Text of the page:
• PPTP: Point-to-point tunneling protocol (PPTP) is a very common protocol that has been in extensive use since the 1990s when the Internet was in its infancy. It has the ability to be installed on a wide range of operating systems and has been working on our computers since the days of Microsoft Windows 95. However, note that this protocol isn’t capable of encryption. What it does is to cover or encapsulate the data packet and then tunnel it. In order to encrypt the data a secondary protocol is required, such as transmission control protocol (TCP) or generic routing encapsulation (GRE). The PPTP protocol is fairly popular until recently. However, it should be noted that it isn’t the most secure and has been eclipsed by more modern protocols.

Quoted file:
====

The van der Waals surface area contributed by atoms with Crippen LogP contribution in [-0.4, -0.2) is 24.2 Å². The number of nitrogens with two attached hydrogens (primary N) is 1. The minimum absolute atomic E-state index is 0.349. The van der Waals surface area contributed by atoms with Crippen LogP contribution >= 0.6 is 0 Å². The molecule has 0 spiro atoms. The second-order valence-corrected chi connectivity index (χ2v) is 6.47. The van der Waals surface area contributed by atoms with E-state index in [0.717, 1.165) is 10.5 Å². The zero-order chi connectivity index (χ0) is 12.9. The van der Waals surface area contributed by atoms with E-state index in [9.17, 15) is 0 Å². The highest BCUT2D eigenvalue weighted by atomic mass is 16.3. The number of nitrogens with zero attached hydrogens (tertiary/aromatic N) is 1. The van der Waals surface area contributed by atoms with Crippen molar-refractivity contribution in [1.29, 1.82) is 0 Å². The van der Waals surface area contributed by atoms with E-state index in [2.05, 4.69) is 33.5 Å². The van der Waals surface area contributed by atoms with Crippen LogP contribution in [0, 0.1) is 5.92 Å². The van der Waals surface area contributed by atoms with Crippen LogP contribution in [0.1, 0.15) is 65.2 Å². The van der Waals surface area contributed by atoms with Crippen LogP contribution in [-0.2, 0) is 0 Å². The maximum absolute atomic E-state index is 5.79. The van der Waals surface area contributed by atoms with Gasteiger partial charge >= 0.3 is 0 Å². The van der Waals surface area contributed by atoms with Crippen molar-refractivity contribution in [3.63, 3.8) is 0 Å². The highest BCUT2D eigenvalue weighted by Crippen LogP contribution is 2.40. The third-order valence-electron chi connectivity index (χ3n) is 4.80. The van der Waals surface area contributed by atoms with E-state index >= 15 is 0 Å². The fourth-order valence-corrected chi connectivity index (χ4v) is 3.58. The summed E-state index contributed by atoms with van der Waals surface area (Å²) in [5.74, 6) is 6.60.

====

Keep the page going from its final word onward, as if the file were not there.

• SSH: Secure Shell (SSH) is a protocol that handles both the tunneling and the encryption, making it the most versatile of the protocols on this list. It creates the VPN tunnel and also creates the encryption that protects the tunnel and the data passing through it. The users can then transfer data that is unsecured via the encrypted tunnel by routing their traffic from various remote file servers. Notice that the data itself is unsecured, which means it isn’t encrypted. What is encrypted is the channel through which the data is moving. The SSH connection is initiated by an SSH client and then forwarded to a local port on the recipient server. The port of origin and the local port on the local port on the remote server are the two ends of the channel through which all the information between the two servers flows.

Enables the Bypassing of Port 80 Access